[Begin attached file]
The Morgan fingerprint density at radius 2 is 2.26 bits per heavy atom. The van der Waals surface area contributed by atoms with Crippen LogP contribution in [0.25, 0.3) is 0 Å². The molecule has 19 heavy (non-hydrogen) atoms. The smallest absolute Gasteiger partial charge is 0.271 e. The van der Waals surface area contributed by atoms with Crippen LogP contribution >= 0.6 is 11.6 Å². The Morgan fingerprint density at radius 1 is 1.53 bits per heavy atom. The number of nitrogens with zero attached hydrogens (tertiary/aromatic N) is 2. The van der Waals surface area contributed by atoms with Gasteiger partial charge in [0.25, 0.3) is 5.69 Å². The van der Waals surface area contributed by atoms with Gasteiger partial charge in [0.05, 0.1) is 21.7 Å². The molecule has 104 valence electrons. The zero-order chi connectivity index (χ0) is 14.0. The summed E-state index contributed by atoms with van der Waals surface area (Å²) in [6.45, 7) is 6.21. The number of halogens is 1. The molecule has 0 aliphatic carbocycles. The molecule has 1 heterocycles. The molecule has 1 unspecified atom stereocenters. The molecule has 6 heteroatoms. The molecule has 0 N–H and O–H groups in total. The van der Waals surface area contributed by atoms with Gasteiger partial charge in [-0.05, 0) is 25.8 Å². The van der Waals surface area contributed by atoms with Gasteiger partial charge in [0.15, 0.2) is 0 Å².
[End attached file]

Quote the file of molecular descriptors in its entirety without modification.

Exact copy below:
The Morgan fingerprint density at radius 2 is 2.26 bits per heavy atom. The van der Waals surface area contributed by atoms with Crippen LogP contribution in [0.25, 0.3) is 0 Å². The molecule has 19 heavy (non-hydrogen) atoms. The smallest absolute Gasteiger partial charge is 0.271 e. The van der Waals surface area contributed by atoms with Crippen LogP contribution >= 0.6 is 11.6 Å². The Morgan fingerprint density at radius 1 is 1.53 bits per heavy atom. The number of nitrogens with zero attached hydrogens (tertiary/aromatic N) is 2. The van der Waals surface area contributed by atoms with Gasteiger partial charge in [0.25, 0.3) is 5.69 Å². The van der Waals surface area contributed by atoms with Gasteiger partial charge in [0.05, 0.1) is 21.7 Å². The molecule has 104 valence electrons. The zero-order chi connectivity index (χ0) is 14.0. The summed E-state index contributed by atoms with van der Waals surface area (Å²) in [6.45, 7) is 6.21. The number of halogens is 1. The molecule has 0 aliphatic carbocycles. The molecule has 1 heterocycles. The molecule has 1 unspecified atom stereocenters. The molecule has 6 heteroatoms. The molecule has 0 N–H and O–H groups in total. The van der Waals surface area contributed by atoms with Gasteiger partial charge in [-0.05, 0) is 25.8 Å². The van der Waals surface area contributed by atoms with Gasteiger partial charge in [0.15, 0.2) is 0 Å².